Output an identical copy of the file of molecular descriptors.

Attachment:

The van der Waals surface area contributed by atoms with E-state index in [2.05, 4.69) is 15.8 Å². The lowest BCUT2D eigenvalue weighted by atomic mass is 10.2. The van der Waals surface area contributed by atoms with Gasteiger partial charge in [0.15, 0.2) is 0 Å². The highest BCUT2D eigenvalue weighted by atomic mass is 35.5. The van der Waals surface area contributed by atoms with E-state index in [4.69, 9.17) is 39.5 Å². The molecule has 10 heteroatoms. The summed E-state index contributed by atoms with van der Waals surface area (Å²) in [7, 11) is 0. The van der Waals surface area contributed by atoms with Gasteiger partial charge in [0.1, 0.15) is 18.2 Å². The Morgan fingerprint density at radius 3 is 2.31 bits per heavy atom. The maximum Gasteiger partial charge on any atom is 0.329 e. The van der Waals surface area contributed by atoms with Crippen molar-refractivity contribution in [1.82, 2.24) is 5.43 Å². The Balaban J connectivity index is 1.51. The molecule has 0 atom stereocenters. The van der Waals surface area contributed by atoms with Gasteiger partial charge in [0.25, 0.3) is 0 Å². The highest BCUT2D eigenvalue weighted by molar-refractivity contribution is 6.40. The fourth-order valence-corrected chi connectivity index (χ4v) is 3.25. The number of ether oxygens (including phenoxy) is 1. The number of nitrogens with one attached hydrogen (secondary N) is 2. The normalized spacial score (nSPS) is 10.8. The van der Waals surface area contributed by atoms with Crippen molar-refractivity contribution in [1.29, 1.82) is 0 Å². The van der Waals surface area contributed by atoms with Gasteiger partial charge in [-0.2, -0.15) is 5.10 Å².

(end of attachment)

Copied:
The van der Waals surface area contributed by atoms with E-state index in [2.05, 4.69) is 15.8 Å². The lowest BCUT2D eigenvalue weighted by atomic mass is 10.2. The van der Waals surface area contributed by atoms with Gasteiger partial charge in [0.15, 0.2) is 0 Å². The highest BCUT2D eigenvalue weighted by atomic mass is 35.5. The van der Waals surface area contributed by atoms with E-state index in [4.69, 9.17) is 39.5 Å². The molecule has 10 heteroatoms. The summed E-state index contributed by atoms with van der Waals surface area (Å²) in [7, 11) is 0. The van der Waals surface area contributed by atoms with Gasteiger partial charge in [0.1, 0.15) is 18.2 Å². The Morgan fingerprint density at radius 3 is 2.31 bits per heavy atom. The maximum Gasteiger partial charge on any atom is 0.329 e. The van der Waals surface area contributed by atoms with Crippen molar-refractivity contribution in [1.82, 2.24) is 5.43 Å². The Balaban J connectivity index is 1.51. The molecule has 0 atom stereocenters. The van der Waals surface area contributed by atoms with Gasteiger partial charge in [0.25, 0.3) is 0 Å². The highest BCUT2D eigenvalue weighted by molar-refractivity contribution is 6.40. The fourth-order valence-corrected chi connectivity index (χ4v) is 3.25. The number of ether oxygens (including phenoxy) is 1. The number of nitrogens with one attached hydrogen (secondary N) is 2. The normalized spacial score (nSPS) is 10.8. The van der Waals surface area contributed by atoms with Crippen molar-refractivity contribution in [1.29, 1.82) is 0 Å². The van der Waals surface area contributed by atoms with Gasteiger partial charge in [-0.2, -0.15) is 5.10 Å².